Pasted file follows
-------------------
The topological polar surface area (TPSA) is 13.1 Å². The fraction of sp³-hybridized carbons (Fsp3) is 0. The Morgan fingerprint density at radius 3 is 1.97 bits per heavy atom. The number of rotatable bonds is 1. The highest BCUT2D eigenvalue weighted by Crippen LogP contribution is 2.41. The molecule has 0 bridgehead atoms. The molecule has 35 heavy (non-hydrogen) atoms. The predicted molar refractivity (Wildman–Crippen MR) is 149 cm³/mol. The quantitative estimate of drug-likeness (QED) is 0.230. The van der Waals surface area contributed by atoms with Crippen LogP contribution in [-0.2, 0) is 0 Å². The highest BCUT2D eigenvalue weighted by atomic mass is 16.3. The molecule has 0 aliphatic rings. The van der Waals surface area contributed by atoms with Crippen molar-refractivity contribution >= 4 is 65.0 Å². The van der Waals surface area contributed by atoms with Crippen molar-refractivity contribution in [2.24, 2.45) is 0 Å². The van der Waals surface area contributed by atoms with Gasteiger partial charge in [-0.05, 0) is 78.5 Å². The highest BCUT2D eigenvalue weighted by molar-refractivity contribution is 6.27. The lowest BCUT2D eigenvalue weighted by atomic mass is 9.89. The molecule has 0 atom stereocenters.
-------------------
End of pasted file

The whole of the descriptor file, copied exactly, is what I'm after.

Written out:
The topological polar surface area (TPSA) is 13.1 Å². The fraction of sp³-hybridized carbons (Fsp3) is 0. The Morgan fingerprint density at radius 3 is 1.97 bits per heavy atom. The number of rotatable bonds is 1. The highest BCUT2D eigenvalue weighted by Crippen LogP contribution is 2.41. The molecule has 0 bridgehead atoms. The molecule has 35 heavy (non-hydrogen) atoms. The predicted molar refractivity (Wildman–Crippen MR) is 149 cm³/mol. The quantitative estimate of drug-likeness (QED) is 0.230. The van der Waals surface area contributed by atoms with Crippen LogP contribution in [-0.2, 0) is 0 Å². The highest BCUT2D eigenvalue weighted by atomic mass is 16.3. The molecule has 0 aliphatic rings. The van der Waals surface area contributed by atoms with Crippen molar-refractivity contribution >= 4 is 65.0 Å². The van der Waals surface area contributed by atoms with Crippen molar-refractivity contribution in [2.24, 2.45) is 0 Å². The van der Waals surface area contributed by atoms with Gasteiger partial charge in [-0.05, 0) is 78.5 Å². The highest BCUT2D eigenvalue weighted by molar-refractivity contribution is 6.27. The lowest BCUT2D eigenvalue weighted by atomic mass is 9.89. The molecule has 0 atom stereocenters.